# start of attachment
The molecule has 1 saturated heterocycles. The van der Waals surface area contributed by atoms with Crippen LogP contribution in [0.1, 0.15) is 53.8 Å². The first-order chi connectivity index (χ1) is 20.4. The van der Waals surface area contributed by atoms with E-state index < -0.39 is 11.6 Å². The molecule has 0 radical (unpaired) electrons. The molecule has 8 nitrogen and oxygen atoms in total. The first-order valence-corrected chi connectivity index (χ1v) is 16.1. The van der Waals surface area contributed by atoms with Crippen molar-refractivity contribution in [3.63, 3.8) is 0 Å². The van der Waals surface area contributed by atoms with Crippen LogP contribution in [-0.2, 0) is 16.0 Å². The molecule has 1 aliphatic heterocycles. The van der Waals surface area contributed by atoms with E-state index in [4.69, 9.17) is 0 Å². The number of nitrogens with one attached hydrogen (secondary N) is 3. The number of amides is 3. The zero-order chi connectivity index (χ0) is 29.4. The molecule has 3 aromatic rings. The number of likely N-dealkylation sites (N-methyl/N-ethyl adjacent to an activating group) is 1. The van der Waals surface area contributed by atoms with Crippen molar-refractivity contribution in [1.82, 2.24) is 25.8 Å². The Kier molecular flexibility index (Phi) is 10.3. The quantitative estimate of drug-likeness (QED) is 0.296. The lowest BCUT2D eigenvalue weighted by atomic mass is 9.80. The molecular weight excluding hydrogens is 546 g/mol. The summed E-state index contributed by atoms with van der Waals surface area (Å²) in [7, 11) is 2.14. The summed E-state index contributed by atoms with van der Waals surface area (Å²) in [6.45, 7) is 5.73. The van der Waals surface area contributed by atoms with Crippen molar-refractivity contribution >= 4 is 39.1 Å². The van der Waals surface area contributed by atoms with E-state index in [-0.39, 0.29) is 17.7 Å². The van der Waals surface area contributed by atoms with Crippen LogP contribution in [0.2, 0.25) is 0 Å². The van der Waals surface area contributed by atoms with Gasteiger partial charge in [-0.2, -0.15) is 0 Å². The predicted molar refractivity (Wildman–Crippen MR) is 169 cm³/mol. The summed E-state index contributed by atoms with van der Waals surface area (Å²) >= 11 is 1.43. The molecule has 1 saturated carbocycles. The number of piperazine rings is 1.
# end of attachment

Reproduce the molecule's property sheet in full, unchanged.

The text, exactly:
The molecule has 1 saturated heterocycles. The van der Waals surface area contributed by atoms with Crippen LogP contribution in [0.1, 0.15) is 53.8 Å². The first-order chi connectivity index (χ1) is 20.4. The van der Waals surface area contributed by atoms with E-state index < -0.39 is 11.6 Å². The molecule has 0 radical (unpaired) electrons. The molecule has 8 nitrogen and oxygen atoms in total. The first-order valence-corrected chi connectivity index (χ1v) is 16.1. The van der Waals surface area contributed by atoms with Crippen molar-refractivity contribution in [3.63, 3.8) is 0 Å². The van der Waals surface area contributed by atoms with Crippen LogP contribution in [-0.2, 0) is 16.0 Å². The molecule has 1 aliphatic heterocycles. The van der Waals surface area contributed by atoms with E-state index in [4.69, 9.17) is 0 Å². The number of nitrogens with one attached hydrogen (secondary N) is 3. The number of amides is 3. The zero-order chi connectivity index (χ0) is 29.4. The molecule has 3 aromatic rings. The number of likely N-dealkylation sites (N-methyl/N-ethyl adjacent to an activating group) is 1. The van der Waals surface area contributed by atoms with Crippen molar-refractivity contribution in [1.82, 2.24) is 25.8 Å². The Kier molecular flexibility index (Phi) is 10.3. The quantitative estimate of drug-likeness (QED) is 0.296. The lowest BCUT2D eigenvalue weighted by atomic mass is 9.80. The molecular weight excluding hydrogens is 546 g/mol. The summed E-state index contributed by atoms with van der Waals surface area (Å²) in [7, 11) is 2.14. The summed E-state index contributed by atoms with van der Waals surface area (Å²) in [6.45, 7) is 5.73. The van der Waals surface area contributed by atoms with Crippen molar-refractivity contribution >= 4 is 39.1 Å². The van der Waals surface area contributed by atoms with E-state index in [-0.39, 0.29) is 17.7 Å². The van der Waals surface area contributed by atoms with Crippen LogP contribution in [0.2, 0.25) is 0 Å². The van der Waals surface area contributed by atoms with Gasteiger partial charge in [-0.2, -0.15) is 0 Å². The predicted molar refractivity (Wildman–Crippen MR) is 169 cm³/mol. The summed E-state index contributed by atoms with van der Waals surface area (Å²) >= 11 is 1.43. The molecule has 1 saturated carbocycles. The number of piperazine rings is 1.